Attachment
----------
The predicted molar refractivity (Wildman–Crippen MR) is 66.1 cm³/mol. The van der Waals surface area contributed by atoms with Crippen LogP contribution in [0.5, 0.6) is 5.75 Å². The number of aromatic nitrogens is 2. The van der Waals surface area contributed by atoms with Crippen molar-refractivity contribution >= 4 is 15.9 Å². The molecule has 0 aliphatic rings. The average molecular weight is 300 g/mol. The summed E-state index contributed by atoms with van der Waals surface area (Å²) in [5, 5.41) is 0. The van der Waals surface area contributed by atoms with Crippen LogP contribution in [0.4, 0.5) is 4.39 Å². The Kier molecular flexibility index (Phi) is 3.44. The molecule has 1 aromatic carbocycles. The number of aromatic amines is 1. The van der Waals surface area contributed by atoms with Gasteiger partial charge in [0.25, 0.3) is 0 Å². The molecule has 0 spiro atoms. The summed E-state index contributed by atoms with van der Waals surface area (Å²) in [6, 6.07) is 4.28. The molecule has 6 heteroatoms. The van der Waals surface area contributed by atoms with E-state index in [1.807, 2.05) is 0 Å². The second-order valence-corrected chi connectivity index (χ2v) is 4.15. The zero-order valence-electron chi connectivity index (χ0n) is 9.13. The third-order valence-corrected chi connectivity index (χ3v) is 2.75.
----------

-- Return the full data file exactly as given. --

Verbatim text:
The predicted molar refractivity (Wildman–Crippen MR) is 66.1 cm³/mol. The van der Waals surface area contributed by atoms with Crippen LogP contribution in [0.5, 0.6) is 5.75 Å². The number of aromatic nitrogens is 2. The van der Waals surface area contributed by atoms with Crippen molar-refractivity contribution >= 4 is 15.9 Å². The molecule has 0 aliphatic rings. The average molecular weight is 300 g/mol. The summed E-state index contributed by atoms with van der Waals surface area (Å²) in [5, 5.41) is 0. The van der Waals surface area contributed by atoms with Crippen LogP contribution in [0.4, 0.5) is 4.39 Å². The Kier molecular flexibility index (Phi) is 3.44. The molecule has 1 aromatic carbocycles. The number of aromatic amines is 1. The van der Waals surface area contributed by atoms with Gasteiger partial charge in [0.25, 0.3) is 0 Å². The molecule has 0 spiro atoms. The summed E-state index contributed by atoms with van der Waals surface area (Å²) in [6, 6.07) is 4.28. The molecule has 6 heteroatoms. The van der Waals surface area contributed by atoms with E-state index in [1.807, 2.05) is 0 Å². The second-order valence-corrected chi connectivity index (χ2v) is 4.15. The zero-order valence-electron chi connectivity index (χ0n) is 9.13. The third-order valence-corrected chi connectivity index (χ3v) is 2.75.